While the maximum sentence is 30 years, judges are given the discretion to add more jail time if certain aggravating factors were part of the crime. If a judge decides aggravating factors were present, they can sentence a defendant to 30 to 60 years in prison. Some aggravating factors include:

  • When the defendant has been convicted of any crime in the past;
  • When the victim of the crime was over the age of 60 or disabled;
  • When the crime was committed based on discriminatory factors such as the victim’s race, religion, or sexual orientation; and
  • When the defendant caused or threatened serious harm to the victim.

It is also important that anyone facing charges understands that probation is not possible with a Class X felony charge.

Negotiating with the Prosecution

Due to the mandatory sentencing requirements, it is typically very difficult to negotiate with the prosecution when the defendant faces a Class X felony. The State’s Attorney’s office typically chooses the best prosecutors to try a case involving a Class X felony. In addition, due to the fact that a defendant will face jail time no matter what if convicted, the prosecution does not often have reason to negotiate with the defendant.

However, negotiating with the prosecution is the only way probation is possible. If the prosecution is willing to reduce the charge, there is still a likelihood the defendant will face jail time if convicted, but they will also be eligible for probation in many cases.

Charged with a Class X Felony? Speak to a Rolling Meadows Criminal Defense Lawyer

Class X felonies are the worst charges a person could face other than first-degree murder. Due to this, and the possibility of extremely harsh penalties, anyone charged with this type of felony must speak to a Rolling Meadows criminal defense attorney for immediate legal assistance. At the Law Offices of Christopher M. Cosley, we know how to negotiate with the prosecution in any case. We will work hard to ensure your rights are upheld and that, when possible, your charges are reduced. No one should leave these types of cases in the hands of an inexperienced attorney. The stakes are simply too high. Call us today at 847-394-3200 for your free consultation so we can begin discussing your case.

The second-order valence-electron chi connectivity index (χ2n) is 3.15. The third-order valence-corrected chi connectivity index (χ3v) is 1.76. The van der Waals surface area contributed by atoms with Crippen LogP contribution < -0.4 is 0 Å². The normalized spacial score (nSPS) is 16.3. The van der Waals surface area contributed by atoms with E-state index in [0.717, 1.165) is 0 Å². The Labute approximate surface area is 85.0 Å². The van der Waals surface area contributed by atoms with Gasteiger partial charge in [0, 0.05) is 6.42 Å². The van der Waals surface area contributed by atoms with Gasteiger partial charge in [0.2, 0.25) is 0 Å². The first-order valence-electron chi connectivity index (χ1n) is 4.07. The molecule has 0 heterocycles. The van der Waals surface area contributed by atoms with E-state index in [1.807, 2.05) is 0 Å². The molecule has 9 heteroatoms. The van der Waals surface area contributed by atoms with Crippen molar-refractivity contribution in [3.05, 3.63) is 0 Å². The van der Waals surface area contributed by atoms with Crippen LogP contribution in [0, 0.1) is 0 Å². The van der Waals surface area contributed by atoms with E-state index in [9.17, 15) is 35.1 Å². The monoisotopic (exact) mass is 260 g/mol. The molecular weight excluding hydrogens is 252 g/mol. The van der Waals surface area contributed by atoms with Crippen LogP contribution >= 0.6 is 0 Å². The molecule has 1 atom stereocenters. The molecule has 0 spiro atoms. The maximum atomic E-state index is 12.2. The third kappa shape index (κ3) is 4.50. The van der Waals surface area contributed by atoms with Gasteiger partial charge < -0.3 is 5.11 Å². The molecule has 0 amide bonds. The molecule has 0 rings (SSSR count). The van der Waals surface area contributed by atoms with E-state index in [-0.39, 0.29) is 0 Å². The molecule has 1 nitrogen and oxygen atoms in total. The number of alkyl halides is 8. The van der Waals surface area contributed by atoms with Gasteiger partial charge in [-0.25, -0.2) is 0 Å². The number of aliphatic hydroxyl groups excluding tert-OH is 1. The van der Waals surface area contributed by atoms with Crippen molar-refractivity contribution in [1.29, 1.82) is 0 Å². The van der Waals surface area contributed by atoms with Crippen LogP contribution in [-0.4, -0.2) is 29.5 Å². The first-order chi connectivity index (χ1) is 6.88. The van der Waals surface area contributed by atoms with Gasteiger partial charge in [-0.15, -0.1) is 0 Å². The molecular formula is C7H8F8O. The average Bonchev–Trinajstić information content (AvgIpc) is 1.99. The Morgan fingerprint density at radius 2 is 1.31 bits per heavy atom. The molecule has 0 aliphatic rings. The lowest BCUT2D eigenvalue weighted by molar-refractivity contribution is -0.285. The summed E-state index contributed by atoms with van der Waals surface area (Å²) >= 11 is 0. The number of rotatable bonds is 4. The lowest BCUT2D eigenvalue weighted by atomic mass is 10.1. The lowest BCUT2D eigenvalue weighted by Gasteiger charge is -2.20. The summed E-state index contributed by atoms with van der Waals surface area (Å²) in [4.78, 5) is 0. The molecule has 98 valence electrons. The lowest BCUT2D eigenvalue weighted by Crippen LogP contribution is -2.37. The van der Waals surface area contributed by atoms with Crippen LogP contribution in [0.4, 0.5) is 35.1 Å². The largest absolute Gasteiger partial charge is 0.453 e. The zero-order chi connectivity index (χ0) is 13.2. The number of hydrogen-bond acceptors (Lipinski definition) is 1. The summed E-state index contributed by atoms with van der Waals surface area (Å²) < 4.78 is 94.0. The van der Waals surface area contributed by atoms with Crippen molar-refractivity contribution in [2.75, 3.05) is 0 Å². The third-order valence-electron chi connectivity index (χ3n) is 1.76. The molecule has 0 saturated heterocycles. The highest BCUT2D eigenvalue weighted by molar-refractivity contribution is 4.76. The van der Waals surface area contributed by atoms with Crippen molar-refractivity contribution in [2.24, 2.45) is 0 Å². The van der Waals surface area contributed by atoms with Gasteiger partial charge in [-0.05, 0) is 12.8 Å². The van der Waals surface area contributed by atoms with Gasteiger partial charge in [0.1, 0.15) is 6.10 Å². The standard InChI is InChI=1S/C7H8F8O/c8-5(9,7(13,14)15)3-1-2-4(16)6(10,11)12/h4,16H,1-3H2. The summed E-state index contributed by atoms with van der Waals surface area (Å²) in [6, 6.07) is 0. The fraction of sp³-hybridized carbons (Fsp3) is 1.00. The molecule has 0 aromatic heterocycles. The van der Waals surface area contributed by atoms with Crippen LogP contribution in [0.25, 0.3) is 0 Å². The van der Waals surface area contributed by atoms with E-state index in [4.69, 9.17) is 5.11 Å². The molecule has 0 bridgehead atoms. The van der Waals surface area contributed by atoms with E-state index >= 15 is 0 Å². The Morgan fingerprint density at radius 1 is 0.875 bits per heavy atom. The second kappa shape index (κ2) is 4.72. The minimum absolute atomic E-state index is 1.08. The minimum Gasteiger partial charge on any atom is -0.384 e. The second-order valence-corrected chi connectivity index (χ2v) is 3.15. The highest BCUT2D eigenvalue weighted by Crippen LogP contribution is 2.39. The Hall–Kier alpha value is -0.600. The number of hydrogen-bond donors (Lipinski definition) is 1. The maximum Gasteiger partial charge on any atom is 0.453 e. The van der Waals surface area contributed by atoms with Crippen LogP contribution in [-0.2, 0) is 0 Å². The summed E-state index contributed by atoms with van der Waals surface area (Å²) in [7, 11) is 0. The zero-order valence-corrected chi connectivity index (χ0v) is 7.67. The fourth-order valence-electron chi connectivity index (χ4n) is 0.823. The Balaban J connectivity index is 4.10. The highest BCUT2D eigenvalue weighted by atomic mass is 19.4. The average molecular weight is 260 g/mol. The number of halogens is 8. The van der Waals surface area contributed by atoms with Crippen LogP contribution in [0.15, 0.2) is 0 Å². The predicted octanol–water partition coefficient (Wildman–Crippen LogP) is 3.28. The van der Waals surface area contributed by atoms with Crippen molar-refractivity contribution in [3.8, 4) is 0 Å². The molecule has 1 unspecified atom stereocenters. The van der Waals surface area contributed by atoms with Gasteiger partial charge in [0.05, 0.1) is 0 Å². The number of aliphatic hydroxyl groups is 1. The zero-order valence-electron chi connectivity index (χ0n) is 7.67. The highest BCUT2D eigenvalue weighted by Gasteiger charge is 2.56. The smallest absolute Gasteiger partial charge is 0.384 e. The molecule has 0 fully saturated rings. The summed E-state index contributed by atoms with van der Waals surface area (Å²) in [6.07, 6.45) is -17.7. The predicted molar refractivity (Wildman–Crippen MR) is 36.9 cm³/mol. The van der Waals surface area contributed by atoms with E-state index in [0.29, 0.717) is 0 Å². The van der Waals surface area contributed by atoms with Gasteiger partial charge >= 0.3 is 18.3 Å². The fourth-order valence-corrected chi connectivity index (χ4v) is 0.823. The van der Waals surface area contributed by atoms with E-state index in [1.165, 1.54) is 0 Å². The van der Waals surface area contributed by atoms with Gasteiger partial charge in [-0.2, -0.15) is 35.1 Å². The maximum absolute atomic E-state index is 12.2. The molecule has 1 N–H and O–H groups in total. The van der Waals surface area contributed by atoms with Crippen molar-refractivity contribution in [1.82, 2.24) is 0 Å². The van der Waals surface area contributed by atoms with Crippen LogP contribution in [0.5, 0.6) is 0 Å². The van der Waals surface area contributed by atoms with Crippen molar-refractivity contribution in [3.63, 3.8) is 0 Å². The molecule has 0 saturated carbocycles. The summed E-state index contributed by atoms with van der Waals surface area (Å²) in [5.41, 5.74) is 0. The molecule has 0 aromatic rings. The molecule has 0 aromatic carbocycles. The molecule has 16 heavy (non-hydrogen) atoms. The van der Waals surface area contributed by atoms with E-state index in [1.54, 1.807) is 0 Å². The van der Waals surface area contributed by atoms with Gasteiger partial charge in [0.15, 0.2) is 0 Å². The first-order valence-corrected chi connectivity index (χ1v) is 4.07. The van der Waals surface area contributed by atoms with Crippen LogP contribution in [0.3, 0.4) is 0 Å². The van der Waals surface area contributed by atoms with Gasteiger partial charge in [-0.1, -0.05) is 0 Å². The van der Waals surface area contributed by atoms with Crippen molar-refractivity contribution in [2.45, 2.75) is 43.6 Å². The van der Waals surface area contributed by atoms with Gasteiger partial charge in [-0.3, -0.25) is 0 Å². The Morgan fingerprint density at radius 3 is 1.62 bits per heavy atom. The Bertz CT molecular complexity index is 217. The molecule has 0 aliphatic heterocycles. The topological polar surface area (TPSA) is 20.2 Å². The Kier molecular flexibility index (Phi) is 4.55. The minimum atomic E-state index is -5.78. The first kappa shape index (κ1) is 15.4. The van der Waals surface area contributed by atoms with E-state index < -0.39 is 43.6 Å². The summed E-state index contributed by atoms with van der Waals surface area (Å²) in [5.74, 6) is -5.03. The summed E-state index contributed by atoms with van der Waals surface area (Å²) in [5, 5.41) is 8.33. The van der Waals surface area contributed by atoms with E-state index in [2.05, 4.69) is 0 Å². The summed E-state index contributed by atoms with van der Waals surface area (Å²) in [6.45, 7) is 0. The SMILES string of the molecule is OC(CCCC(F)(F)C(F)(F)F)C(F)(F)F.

Sources:

http://www.ilga.gov/legislation/ilcs/fulltext.asp?DocName=073000050K5-4.5-25

https://newschannel20.com/news/local/decatur-man-found-guilty-of-delivering-heroin-to-springfield-resident

 

Defenses for Domestic Violence Charges

June 20th, 2018 at 9:40 am

domestic violence charges, domestic violence defense, Rolling Meadow criminal defense attorneys, mistaken identity, domestic violence allegationsDomestic violence is a major problem across the state. In general, the Illinois Domestic Violence Act provides remedies available to those who might be victims of domestic violence. When appropriate, abusers must face consequences for their actions. However, not everyone charged with domestic violence is guilty.

Overall, while the law is meant to protect victims, some individuals may choose to falsely allege domestic violence in order to advance their agenda. If you have been charged with domestic violence in the state, it is imperative that you fully understand the scope of the crime and how to mount a solid defense.

False Allegations

One of the greatest concerns in domestic violence situations is determining who is telling the truth. Situations can turn into a “he said, she said” battle that is hard to handle. With sympathy usually going to the alleged victim, the best way to prove the allegations are false is to poke holes in that person’s story. If you find inconsistencies and false statements that can be corroborated, it may be easier to prove that the alleged victim is making false accusations. False allegations are often used in child custody cases and divorce to get a more favorable outcome.

Self-Defense

Illinois law justifies the use of force against another when someone reasonably believes that type of conduct is necessary to defend themselves or someone else against another’s imminent use of illegal force. If the alleged victim was also attacking you or otherwise using force, alleging self-defense might be applicable.

Insufficient Proof

A prosecutor must meet his or her burden of proof for a defendant to be convicted of a crime. Providing evidence that prevents the prosecutor from meeting his or her burden of proof is a great strategy to get charges reduced or dropped altogether. In domestic violence proceedings, the prosecutor must prove beyond a reasonable doubt that a defendant is guilty. Beyond a reasonable doubt means that there is no other explanation that can be arrived at from the set of facts of the case.

Mistaken Identity

Along with a defense of false allegations is the defense of mistaken identity. If the alleged victim blamed the wrong person, a defendant can introduce evidence that proves he or she was not even present or responsible for the abuse.

Consent

In very rare circumstances, an alleged victim might have consented to certain activity. In these cases, if you can prove that the alleged victim voluntarily consented, it could serve as a defense.

Let Us Help You Today

If you have been charged with domestic violence, you need an attorney who will advocate for your rights and use every possible defense. It is important to note that while there are defenses available, there is no guarantee that any of these defenses would guarantee acquittal or charges being dropped. While there is no guarantee any given defense will work, The Law Offices of Christopher M. Cosley can ensure you are putting the best foot forward. Our passionate Rolling Meadow criminal defense attorneys possess the skills, knowledge, and experience to achieve the best possible outcome for your circumstances. Contact us today for a consultation.

Sources:

http://www.ilga.gov/legislation/ilcs/ilcs5.asp?ActID=2100&ChapterID=59

http://www.ilga.gov/legislation/ilcs/ilcs4.asp?ActID=1876&ChapterID=53&SeqStart=8200000&SeqEnd=9700000